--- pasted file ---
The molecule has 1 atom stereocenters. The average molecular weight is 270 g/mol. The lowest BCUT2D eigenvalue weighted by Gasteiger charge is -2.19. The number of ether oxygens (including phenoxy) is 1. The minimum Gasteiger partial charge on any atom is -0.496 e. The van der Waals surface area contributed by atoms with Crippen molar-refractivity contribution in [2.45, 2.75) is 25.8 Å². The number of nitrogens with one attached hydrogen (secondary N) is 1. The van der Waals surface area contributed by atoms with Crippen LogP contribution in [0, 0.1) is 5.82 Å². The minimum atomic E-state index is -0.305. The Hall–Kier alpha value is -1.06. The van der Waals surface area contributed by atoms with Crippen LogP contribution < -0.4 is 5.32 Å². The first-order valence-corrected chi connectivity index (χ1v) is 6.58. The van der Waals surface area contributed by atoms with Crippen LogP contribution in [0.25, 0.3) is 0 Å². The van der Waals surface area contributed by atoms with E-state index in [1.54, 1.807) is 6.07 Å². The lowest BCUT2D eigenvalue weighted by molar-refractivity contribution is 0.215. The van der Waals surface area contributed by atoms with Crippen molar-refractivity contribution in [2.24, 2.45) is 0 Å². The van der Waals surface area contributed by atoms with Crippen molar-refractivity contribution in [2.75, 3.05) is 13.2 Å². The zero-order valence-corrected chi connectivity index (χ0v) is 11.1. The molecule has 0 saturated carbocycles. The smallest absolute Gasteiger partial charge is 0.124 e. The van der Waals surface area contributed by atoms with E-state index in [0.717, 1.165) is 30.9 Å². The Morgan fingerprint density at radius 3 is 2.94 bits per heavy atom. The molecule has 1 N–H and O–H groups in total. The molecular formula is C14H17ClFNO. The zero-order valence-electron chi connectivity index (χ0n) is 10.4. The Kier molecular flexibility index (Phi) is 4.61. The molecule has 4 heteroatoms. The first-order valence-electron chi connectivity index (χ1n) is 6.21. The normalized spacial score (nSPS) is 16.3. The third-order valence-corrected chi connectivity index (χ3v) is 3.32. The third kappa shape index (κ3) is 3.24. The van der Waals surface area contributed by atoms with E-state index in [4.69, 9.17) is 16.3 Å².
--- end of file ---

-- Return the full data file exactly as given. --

The molecule has 1 atom stereocenters. The average molecular weight is 270 g/mol. The lowest BCUT2D eigenvalue weighted by Gasteiger charge is -2.19. The number of ether oxygens (including phenoxy) is 1. The minimum Gasteiger partial charge on any atom is -0.496 e. The van der Waals surface area contributed by atoms with Crippen molar-refractivity contribution in [2.45, 2.75) is 25.8 Å². The number of nitrogens with one attached hydrogen (secondary N) is 1. The van der Waals surface area contributed by atoms with Crippen LogP contribution in [0, 0.1) is 5.82 Å². The minimum atomic E-state index is -0.305. The Hall–Kier alpha value is -1.06. The van der Waals surface area contributed by atoms with Crippen LogP contribution < -0.4 is 5.32 Å². The first-order valence-corrected chi connectivity index (χ1v) is 6.58. The van der Waals surface area contributed by atoms with Crippen LogP contribution in [0.25, 0.3) is 0 Å². The van der Waals surface area contributed by atoms with E-state index in [1.54, 1.807) is 6.07 Å². The lowest BCUT2D eigenvalue weighted by molar-refractivity contribution is 0.215. The van der Waals surface area contributed by atoms with Crippen molar-refractivity contribution in [2.24, 2.45) is 0 Å². The van der Waals surface area contributed by atoms with Crippen molar-refractivity contribution in [2.75, 3.05) is 13.2 Å². The zero-order valence-corrected chi connectivity index (χ0v) is 11.1. The molecule has 0 saturated carbocycles. The smallest absolute Gasteiger partial charge is 0.124 e. The van der Waals surface area contributed by atoms with E-state index in [0.717, 1.165) is 30.9 Å². The Morgan fingerprint density at radius 3 is 2.94 bits per heavy atom. The molecule has 1 N–H and O–H groups in total. The molecular formula is C14H17ClFNO. The zero-order valence-electron chi connectivity index (χ0n) is 10.4. The Kier molecular flexibility index (Phi) is 4.61. The molecule has 4 heteroatoms. The first-order valence-electron chi connectivity index (χ1n) is 6.21. The normalized spacial score (nSPS) is 16.3. The third-order valence-corrected chi connectivity index (χ3v) is 3.32. The third kappa shape index (κ3) is 3.24. The van der Waals surface area contributed by atoms with E-state index in [4.69, 9.17) is 16.3 Å².